3 choices from there:pay hundreds of dollars to a taxi-driver to go to the city center,
or pay about 4 dollars for a regular bus to the city center(the taxi-drivers will tell you that there is no bus),
or pay maybe 50 cents or 1$ for a slow bus with many stations down to the city;
inside the airport,many aggressive taxi drivers will hustle you,telling you that there is no bus,or that it does not work today,only to take from you all the money you may have;
the subway is very nice and you can go to every part of the city;also many buses to everywhere in moscow,so
do not travel with taxis!
Many travellers visiting Russia will want to visit both cities.
You can either fly or catch the train, either a fast one, or overnight.
There are plenty of flights, but you'll need to get out to the airports, which in Moscow are quite far out from the city, and can be costly to get to.
As accommodation is expensive in both cities, an overnight train is a good and cheap option to take.
Vous devez visiter le metro de Moscou, l'architecture est incroyable. Les stations sont très creuse sous terre, un petit vertige vous attend dans certaines stations. Escaliers mécaniques partout et ne blaguer pas, en bas des escaliers il y a un gardien qui surveille tout...soyez naturel. You must get a map before going there (easy to find in internet), it will help you a lot, no english or french signs there. If you are lost, choose the people you are asking, try the choose somebody between 20 and 35 y.o... maybe they can answer you in french or english. Les Russes, surtout les femmes, ont appris les langues étrangères.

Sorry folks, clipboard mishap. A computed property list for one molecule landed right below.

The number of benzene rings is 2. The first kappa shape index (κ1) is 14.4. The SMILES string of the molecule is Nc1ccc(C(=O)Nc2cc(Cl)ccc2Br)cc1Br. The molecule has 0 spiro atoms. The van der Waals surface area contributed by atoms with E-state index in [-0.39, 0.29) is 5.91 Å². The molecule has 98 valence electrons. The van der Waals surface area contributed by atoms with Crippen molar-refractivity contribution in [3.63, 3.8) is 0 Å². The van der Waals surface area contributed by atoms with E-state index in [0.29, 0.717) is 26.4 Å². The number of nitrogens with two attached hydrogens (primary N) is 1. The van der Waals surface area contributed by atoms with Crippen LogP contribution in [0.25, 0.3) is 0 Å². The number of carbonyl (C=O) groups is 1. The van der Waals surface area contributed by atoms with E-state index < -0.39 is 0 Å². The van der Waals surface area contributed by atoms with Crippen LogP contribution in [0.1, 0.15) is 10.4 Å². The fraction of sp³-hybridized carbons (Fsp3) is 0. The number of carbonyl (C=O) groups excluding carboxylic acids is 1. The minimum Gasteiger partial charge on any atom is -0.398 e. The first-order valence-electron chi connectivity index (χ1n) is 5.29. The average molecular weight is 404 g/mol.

Moscow's metro is the most common, and efficient way to traverse the city: many stations are fine works of art in themselves. Buses, trams and trolleybuses fill in the gaps. Catching a taxi is simplicity itself - just stick out an arm - but bear in mind that many private cars cruise as taxis and that even official taxis are often not metered: negotiate the fare beforehand.
There are more than 150 metro stations - many of them elegant, marble-faced, frescoed, gilded works of art. The magnetic card system is easy to use and transferrable between buses and trams, with plenty of signage and maps to help. You'll rarely wait more than two minutes for a train, 9 million people a day use the system. The oldest stations were originally intended to double as bomb shelters, which is why the escalators seem to plunge halfway to the centre of the earth.
See in the picture how all the people are standing to the right. This is to help who are in ahurry to climb faster. Going down U´ll find the same situation. When getting inside a wagon, don´t hesitate to push the people in front of U, they will not be angry, is normal and nobody will be angry for that. U´ve only around 10 seconds to get off o get on the wagon so be quick.
If you'd rather catch a taxi than the metro, just stand on the street and stick your arm out. Many private car drivers cruise around as unofficial taxis. Prices vary according to the length of the trip, the time of the day and traffic conditions. No driver uses a meter, so it's probably best to negotiate your fare before you get in. For long trips it may be better to prebook a cab.
Buses, trolleybuses and trams run almost everywhere the metro doesn't go, and are good for radial travel or for getting outside the centre. You'll need a ticket that you punch inside the vehicle - tickets work on all three forms of transport.
Info now taken from Lonely Planet website, as it is very useful and good info here it is: